A Qualified Income Trust (QIT) is an instrument that’s designed to help aging adults in Florida qualify for benefits even though their income is greater than the limit for Medicaid approval. It exists to help seniors cover the costs of staying in nursing facilities. For these individuals, although their income is more than legally allowed for Medicaid benefit recipients, the costs of long-term living facilities are simply too high. This is known as being “in the gap.” When using a QIT for this purpose, applicants must make sure that it is both established and administered correctly.
An improperly established QIT can result in retroactive loss of benefits
Once approved, a QIT will pay for the additional expenses of a nursing care facility that the applicant’s income cannot cover. Multiple applicants have been denied benefits in state-administered Medicaid Fair Hearing rulings due to faulty QIT administration or faulty QIT language. Moreover, denial of Medicaid benefits in these instances is sometimes retroactive. Those who lose their Medicaid benefits retroactively ultimately become responsible for reimbursing the state.
Benefit recipients must be prepared for regular QIT audits
Beyond properly establishing and administering QITs, benefit recipients must be prepared to undergo rigorous audits. QIT audits are performed by the Medicaid Agency approximately once every three to six months. Proper maintenance includes keeping all related documents up to date and ready for presentation, managing the QIT account as required by the program, and informing the Medicaid Agency about any changes in personal income within the allotted time frame. Working with elder law advisors, counselors or other professionals within this niche is often recommended.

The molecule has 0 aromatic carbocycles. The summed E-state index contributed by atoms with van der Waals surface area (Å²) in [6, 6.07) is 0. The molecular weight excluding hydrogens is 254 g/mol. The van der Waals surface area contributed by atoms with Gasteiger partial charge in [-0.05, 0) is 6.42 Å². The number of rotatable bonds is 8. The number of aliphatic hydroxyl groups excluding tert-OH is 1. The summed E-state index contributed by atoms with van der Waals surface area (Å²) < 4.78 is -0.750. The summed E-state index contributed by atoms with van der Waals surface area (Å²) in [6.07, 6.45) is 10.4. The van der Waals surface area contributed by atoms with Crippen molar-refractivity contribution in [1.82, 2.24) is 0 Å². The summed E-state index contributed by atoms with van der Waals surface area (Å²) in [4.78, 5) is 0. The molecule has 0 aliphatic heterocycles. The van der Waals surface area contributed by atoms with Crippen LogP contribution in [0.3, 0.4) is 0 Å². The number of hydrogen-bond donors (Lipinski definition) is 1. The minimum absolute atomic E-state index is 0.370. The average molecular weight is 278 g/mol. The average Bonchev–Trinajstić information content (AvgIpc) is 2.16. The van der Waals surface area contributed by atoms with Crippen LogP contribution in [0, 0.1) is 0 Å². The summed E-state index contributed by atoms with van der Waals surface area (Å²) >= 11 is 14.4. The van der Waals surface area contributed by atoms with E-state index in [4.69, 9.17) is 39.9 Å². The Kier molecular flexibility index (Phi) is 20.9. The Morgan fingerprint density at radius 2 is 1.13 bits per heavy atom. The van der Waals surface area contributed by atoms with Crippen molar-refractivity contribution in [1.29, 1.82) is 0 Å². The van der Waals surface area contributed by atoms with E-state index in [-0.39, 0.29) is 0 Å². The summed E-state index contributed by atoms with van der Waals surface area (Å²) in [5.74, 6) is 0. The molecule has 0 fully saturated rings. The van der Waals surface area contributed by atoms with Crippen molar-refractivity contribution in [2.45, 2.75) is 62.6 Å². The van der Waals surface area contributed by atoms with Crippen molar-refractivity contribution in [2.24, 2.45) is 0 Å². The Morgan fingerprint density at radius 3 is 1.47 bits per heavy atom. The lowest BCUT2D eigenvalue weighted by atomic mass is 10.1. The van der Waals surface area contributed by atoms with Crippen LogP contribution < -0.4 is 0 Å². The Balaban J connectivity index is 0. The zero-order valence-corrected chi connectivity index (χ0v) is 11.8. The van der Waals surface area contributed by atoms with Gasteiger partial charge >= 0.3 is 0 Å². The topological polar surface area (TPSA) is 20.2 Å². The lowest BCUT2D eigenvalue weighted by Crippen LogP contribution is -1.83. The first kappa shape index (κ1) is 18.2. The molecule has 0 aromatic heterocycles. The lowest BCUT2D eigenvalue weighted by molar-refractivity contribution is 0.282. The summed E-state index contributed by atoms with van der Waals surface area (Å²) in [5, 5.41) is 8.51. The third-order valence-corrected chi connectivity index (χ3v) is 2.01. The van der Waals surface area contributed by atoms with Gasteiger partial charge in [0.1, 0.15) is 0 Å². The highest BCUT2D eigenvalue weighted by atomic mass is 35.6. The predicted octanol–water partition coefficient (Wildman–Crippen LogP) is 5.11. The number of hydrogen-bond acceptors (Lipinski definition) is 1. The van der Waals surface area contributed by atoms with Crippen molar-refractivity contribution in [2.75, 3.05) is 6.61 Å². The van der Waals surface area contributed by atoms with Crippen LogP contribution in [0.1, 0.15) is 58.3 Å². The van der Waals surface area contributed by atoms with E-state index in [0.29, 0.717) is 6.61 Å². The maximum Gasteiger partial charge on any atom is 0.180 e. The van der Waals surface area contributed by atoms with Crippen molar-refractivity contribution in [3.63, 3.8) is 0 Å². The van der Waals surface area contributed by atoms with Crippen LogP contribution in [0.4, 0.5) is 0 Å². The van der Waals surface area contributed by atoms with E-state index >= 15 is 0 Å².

Generic QIT forms set the stage for problems
Many applicants receive generic QIT forms from Medicaid offices. These forms are a frequent source of problems. Given that a trust is a legal document, generic forms are inherently deficient or faulty in their language. They do not offer sufficient information on QIT maintenance, and they do not detail exactly how trust accounts should be set up or maintained. Using generic QIT forms to establish these trusts greatly increases the likelihood of both an investigation by the Medicaid Agency and retroactive benefits denial.
Preparing for long-term care is an important part of end-of-life planning. This is especially true for aging adults with income that exceeds the normal limits for Medicaid approval. Working with qualified legal professionals to correctly establish a QIT is always preferable to using basic, generic forms to start this process.